From the high pitched piano to the operatic vocal, ‘Wuthering Heights’ sounded totally unique when it was released in 1978. It’s oddness was indisputable and yet it managed to capture the collective imagination of a nation enough to propel it to the top of the charts. As John Lydon (an unlikely Bush devotee) offered, in way of an explanation of its popularity, said : “Those shrieks and warbles are beauty beyond belief.”
‘Wuthering Heights’ was released in January 1978 and hit the top spot. Taking its lyrical inspiration from Emily Bronte’s 1846 novel of the same name, the track crash-landed into the charts and stood out like a musical UFO amongst the likes of ABBA, the Brotherhood Of Man and Wings. The story of Bush herself, however, was more prosaic.
A GP’s daughter from Bexleyheath in Kent, she began playing the piano at aged 11 and composed her first song at 13. Such was her precocious, unique talent that it attracted the attention of Pink Floyd’s Dave Gilmour who was a friend of the Bush family. After hearing her play, he helped the teenager gain a recording contract with EMI. The deal included two years of development that included dance lessons, vocal training and rehearsal time with the band the KT Bush Band.
The initial spark of inspiration for ‘Wuthering Heights’ came when the singer was 12 and had caught the last 10 minutes of the 1970 TV version of the book as a child. She recalled:
“I’d just caught the very end of the film. It was really freaky because there’s this hand coming through the window and whispering voices and I’ve always been into that sort of thing, you know, and it just hung around in my head. I had to write a song about it.”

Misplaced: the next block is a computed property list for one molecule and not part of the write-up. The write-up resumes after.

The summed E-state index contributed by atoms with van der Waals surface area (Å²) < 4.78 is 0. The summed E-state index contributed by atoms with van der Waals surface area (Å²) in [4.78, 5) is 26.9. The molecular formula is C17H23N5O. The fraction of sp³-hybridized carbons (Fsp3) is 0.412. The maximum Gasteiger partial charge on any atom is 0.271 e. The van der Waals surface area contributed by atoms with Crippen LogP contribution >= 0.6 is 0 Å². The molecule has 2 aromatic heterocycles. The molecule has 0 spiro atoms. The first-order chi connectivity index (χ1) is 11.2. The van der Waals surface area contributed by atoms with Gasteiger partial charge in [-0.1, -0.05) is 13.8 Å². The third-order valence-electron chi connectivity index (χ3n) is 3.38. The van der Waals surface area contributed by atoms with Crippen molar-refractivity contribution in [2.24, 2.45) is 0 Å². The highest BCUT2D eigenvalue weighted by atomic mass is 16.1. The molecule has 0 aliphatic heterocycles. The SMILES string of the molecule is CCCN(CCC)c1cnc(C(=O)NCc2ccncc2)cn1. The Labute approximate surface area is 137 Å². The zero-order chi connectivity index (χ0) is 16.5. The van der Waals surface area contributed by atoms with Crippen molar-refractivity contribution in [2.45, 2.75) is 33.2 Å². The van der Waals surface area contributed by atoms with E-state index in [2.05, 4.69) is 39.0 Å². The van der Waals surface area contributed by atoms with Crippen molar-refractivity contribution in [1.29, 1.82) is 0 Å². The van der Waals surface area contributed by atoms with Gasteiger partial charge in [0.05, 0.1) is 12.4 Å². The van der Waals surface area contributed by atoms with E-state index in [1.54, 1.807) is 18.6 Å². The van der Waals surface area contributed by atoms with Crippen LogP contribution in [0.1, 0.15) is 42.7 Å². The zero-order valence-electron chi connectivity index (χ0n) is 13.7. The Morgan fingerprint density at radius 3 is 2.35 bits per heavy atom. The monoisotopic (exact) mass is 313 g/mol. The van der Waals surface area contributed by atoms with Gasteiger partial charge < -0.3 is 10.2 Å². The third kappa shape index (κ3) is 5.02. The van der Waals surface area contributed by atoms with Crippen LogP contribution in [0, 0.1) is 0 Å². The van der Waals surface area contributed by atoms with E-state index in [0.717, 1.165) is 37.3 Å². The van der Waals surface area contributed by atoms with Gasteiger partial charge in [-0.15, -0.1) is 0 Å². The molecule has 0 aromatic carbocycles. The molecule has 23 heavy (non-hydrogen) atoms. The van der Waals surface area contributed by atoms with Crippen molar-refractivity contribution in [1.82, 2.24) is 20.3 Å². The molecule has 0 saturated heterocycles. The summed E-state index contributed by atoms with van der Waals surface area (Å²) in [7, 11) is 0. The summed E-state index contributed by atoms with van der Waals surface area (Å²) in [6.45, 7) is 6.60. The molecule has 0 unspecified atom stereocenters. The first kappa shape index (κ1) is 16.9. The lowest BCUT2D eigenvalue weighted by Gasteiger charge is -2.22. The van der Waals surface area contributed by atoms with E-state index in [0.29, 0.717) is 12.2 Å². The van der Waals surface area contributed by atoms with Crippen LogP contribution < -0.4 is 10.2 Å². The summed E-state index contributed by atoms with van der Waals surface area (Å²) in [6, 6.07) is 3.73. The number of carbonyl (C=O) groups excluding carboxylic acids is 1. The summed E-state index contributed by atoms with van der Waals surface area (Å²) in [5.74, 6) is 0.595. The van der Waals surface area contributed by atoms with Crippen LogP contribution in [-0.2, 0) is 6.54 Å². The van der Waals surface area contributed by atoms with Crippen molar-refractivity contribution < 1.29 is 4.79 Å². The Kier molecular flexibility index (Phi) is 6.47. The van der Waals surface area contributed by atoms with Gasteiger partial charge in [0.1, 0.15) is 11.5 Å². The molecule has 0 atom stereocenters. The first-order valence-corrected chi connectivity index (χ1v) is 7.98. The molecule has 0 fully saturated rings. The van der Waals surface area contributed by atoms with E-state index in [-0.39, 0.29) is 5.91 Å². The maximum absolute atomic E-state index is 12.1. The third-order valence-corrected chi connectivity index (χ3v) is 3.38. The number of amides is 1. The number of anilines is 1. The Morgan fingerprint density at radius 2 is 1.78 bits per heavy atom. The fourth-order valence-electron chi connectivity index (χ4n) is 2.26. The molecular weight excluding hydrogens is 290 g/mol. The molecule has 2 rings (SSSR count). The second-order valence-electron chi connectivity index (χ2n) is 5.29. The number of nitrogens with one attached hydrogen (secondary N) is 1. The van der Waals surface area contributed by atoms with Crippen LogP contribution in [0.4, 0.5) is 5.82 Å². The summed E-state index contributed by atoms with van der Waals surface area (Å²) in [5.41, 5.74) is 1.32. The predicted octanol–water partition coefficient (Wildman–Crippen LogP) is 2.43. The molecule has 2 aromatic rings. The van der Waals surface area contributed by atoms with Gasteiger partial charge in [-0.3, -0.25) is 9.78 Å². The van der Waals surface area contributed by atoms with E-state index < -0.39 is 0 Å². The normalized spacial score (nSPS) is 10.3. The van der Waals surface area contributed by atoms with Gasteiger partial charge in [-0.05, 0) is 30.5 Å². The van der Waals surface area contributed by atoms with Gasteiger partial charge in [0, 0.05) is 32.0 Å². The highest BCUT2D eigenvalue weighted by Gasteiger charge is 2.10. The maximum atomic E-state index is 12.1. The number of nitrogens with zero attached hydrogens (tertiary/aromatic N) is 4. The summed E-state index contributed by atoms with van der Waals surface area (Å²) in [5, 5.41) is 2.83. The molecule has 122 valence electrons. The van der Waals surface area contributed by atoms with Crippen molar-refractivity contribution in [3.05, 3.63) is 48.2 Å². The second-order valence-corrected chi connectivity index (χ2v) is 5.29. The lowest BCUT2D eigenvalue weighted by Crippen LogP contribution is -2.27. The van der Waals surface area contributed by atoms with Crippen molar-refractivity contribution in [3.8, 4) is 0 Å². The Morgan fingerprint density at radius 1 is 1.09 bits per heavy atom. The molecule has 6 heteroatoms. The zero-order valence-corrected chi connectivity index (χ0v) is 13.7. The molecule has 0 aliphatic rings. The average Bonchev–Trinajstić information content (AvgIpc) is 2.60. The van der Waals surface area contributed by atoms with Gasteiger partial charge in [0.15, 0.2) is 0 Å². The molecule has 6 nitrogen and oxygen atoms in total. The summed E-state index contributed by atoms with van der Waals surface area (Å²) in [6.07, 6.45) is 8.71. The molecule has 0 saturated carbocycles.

She finally put pen to paper in March of 1977, composing the song in her South London flat, under typically ‘Bushian’ conditions. She revealed:
“I wrote it in my flat, sitting at the upright piano. There was a full moon and the curtains were open and every time I looked up for ideas, I looked at the moon.”
Having seen the TV adaptation, she also flicked through Bronte’s classic:
“I borrowed the book and read a few pages, picking out a few lines. So I actually wrote the song before I had read the book right through,” she admits.
The track was apparently done and dusted in ten minutes, and to Bush it seemed clear that it should be the first track to announce herself to an unsuspecting British public. But EMI did not agree. They wanted the somewhat more obvious ‘James And The Cold Gun’ to come first, but she was adamant that it should be ‘Wuthering Heights’.
When the song hit the top of the charts she became the first female UK singer to get to the position with a self-penned track. It also lead the EMI boss to buy her a Steinway piano to say sorry for doubting her first single instincts.
Despite having pursued a career defined by lyrical inventiveness (much of which has been inspired by novels) and musical risk-taking, to many Bush will eternally be defined by the willowy lady from the mountains, singing about “Cathy” and “Heathcliff”. As she disappeared from view in the mid-90s, to some tabloids Bush had become the ageless spirit hovering around the dales. Fiction is definitely stranger than the truth.
‘Wuthering Heights’ remains an astounding track. Timeless in its authentic strangeness and the way Bush exudes the glee and borderline madness of mysterious, young love. Dismissed at the time as a novelty hit, instead it would begin the story of Bush’s expectation-defying career with a brilliant bang.
Did you know:
* Kate Bush was born on the same day as Emily Bronte, July 30th
* Pat Benatar released a cover version in 1979
* John Lydon (Johnny Rotten) was a noted fan of Kate’s and ‘Wuthering Heights’
* Kate is the single most successful British female artist in the U.K.
* Kate is the additional voice in Peter Gabriel’s “Games Without Frontiers”, singing “Jeux sans frontières”, and then later duetted on Gabriel’s 1986, “Don’t Give Up” (from his album, So)